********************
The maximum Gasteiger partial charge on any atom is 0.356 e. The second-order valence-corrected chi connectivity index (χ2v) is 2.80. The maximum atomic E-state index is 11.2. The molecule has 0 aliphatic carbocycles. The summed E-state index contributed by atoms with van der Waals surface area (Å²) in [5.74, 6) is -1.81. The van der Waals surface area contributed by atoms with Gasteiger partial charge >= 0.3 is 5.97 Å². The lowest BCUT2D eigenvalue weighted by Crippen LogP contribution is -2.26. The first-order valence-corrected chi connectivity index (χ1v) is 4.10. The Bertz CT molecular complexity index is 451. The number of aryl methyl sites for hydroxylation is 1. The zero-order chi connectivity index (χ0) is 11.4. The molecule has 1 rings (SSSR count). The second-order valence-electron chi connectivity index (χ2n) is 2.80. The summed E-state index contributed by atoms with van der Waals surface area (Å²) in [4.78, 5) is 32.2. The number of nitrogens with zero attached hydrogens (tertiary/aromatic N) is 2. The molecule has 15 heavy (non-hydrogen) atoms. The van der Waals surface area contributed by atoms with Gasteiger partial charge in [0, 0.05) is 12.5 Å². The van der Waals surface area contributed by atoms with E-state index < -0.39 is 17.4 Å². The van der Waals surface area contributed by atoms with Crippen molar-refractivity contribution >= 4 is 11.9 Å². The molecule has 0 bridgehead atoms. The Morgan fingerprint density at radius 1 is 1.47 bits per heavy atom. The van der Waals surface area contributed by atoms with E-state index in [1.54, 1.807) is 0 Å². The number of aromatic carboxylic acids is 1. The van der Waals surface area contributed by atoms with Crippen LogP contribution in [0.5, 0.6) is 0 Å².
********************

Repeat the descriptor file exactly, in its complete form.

The maximum Gasteiger partial charge on any atom is 0.356 e. The second-order valence-corrected chi connectivity index (χ2v) is 2.80. The maximum atomic E-state index is 11.2. The molecule has 0 aliphatic carbocycles. The summed E-state index contributed by atoms with van der Waals surface area (Å²) in [5.74, 6) is -1.81. The van der Waals surface area contributed by atoms with Gasteiger partial charge >= 0.3 is 5.97 Å². The lowest BCUT2D eigenvalue weighted by Crippen LogP contribution is -2.26. The first-order valence-corrected chi connectivity index (χ1v) is 4.10. The Bertz CT molecular complexity index is 451. The number of aryl methyl sites for hydroxylation is 1. The zero-order chi connectivity index (χ0) is 11.4. The molecule has 1 rings (SSSR count). The second-order valence-electron chi connectivity index (χ2n) is 2.80. The summed E-state index contributed by atoms with van der Waals surface area (Å²) in [4.78, 5) is 32.2. The number of nitrogens with zero attached hydrogens (tertiary/aromatic N) is 2. The molecule has 15 heavy (non-hydrogen) atoms. The van der Waals surface area contributed by atoms with Gasteiger partial charge in [0, 0.05) is 12.5 Å². The van der Waals surface area contributed by atoms with E-state index < -0.39 is 17.4 Å². The van der Waals surface area contributed by atoms with Crippen molar-refractivity contribution >= 4 is 11.9 Å². The molecule has 0 bridgehead atoms. The Morgan fingerprint density at radius 1 is 1.47 bits per heavy atom. The van der Waals surface area contributed by atoms with E-state index in [1.54, 1.807) is 0 Å². The number of aromatic carboxylic acids is 1. The van der Waals surface area contributed by atoms with Crippen LogP contribution in [0.5, 0.6) is 0 Å².